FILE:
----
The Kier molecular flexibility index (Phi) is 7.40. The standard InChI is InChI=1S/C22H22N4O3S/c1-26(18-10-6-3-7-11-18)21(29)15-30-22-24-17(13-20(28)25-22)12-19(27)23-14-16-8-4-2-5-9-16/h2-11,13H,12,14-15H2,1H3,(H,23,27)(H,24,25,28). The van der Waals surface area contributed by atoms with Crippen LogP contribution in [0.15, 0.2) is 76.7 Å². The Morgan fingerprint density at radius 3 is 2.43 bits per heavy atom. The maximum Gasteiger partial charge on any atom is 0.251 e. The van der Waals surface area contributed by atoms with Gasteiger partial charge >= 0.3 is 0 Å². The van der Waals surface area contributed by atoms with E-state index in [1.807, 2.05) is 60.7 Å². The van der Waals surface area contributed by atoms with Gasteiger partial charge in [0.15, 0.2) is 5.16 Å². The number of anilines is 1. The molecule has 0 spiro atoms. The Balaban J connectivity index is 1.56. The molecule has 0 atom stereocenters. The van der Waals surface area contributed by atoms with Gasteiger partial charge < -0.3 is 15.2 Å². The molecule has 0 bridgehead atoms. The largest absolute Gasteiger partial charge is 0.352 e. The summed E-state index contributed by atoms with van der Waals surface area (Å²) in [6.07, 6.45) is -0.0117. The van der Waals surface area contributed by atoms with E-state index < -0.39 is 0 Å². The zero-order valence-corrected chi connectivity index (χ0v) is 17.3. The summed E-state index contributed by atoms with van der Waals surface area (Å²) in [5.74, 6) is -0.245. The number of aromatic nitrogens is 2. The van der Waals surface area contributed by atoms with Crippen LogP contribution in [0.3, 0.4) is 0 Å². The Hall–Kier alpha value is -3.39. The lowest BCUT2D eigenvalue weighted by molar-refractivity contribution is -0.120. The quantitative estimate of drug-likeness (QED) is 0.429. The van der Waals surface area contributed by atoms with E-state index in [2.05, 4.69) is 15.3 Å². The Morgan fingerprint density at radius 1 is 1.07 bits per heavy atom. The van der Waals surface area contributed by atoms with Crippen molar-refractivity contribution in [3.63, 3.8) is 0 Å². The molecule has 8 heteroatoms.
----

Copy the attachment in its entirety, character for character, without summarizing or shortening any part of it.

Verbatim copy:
The Kier molecular flexibility index (Phi) is 7.40. The standard InChI is InChI=1S/C22H22N4O3S/c1-26(18-10-6-3-7-11-18)21(29)15-30-22-24-17(13-20(28)25-22)12-19(27)23-14-16-8-4-2-5-9-16/h2-11,13H,12,14-15H2,1H3,(H,23,27)(H,24,25,28). The van der Waals surface area contributed by atoms with Crippen LogP contribution in [0.15, 0.2) is 76.7 Å². The Morgan fingerprint density at radius 3 is 2.43 bits per heavy atom. The maximum Gasteiger partial charge on any atom is 0.251 e. The van der Waals surface area contributed by atoms with Gasteiger partial charge >= 0.3 is 0 Å². The van der Waals surface area contributed by atoms with E-state index in [1.807, 2.05) is 60.7 Å². The van der Waals surface area contributed by atoms with Gasteiger partial charge in [0.15, 0.2) is 5.16 Å². The number of anilines is 1. The molecule has 0 spiro atoms. The Balaban J connectivity index is 1.56. The molecule has 0 atom stereocenters. The van der Waals surface area contributed by atoms with Gasteiger partial charge < -0.3 is 15.2 Å². The molecule has 0 bridgehead atoms. The largest absolute Gasteiger partial charge is 0.352 e. The summed E-state index contributed by atoms with van der Waals surface area (Å²) in [6.07, 6.45) is -0.0117. The van der Waals surface area contributed by atoms with E-state index < -0.39 is 0 Å². The zero-order valence-corrected chi connectivity index (χ0v) is 17.3. The summed E-state index contributed by atoms with van der Waals surface area (Å²) in [5.74, 6) is -0.245. The number of aromatic nitrogens is 2. The van der Waals surface area contributed by atoms with Crippen LogP contribution in [0.3, 0.4) is 0 Å². The Hall–Kier alpha value is -3.39. The lowest BCUT2D eigenvalue weighted by molar-refractivity contribution is -0.120. The quantitative estimate of drug-likeness (QED) is 0.429. The van der Waals surface area contributed by atoms with E-state index in [2.05, 4.69) is 15.3 Å². The Morgan fingerprint density at radius 1 is 1.07 bits per heavy atom. The van der Waals surface area contributed by atoms with Crippen molar-refractivity contribution in [3.63, 3.8) is 0 Å². The molecule has 8 heteroatoms.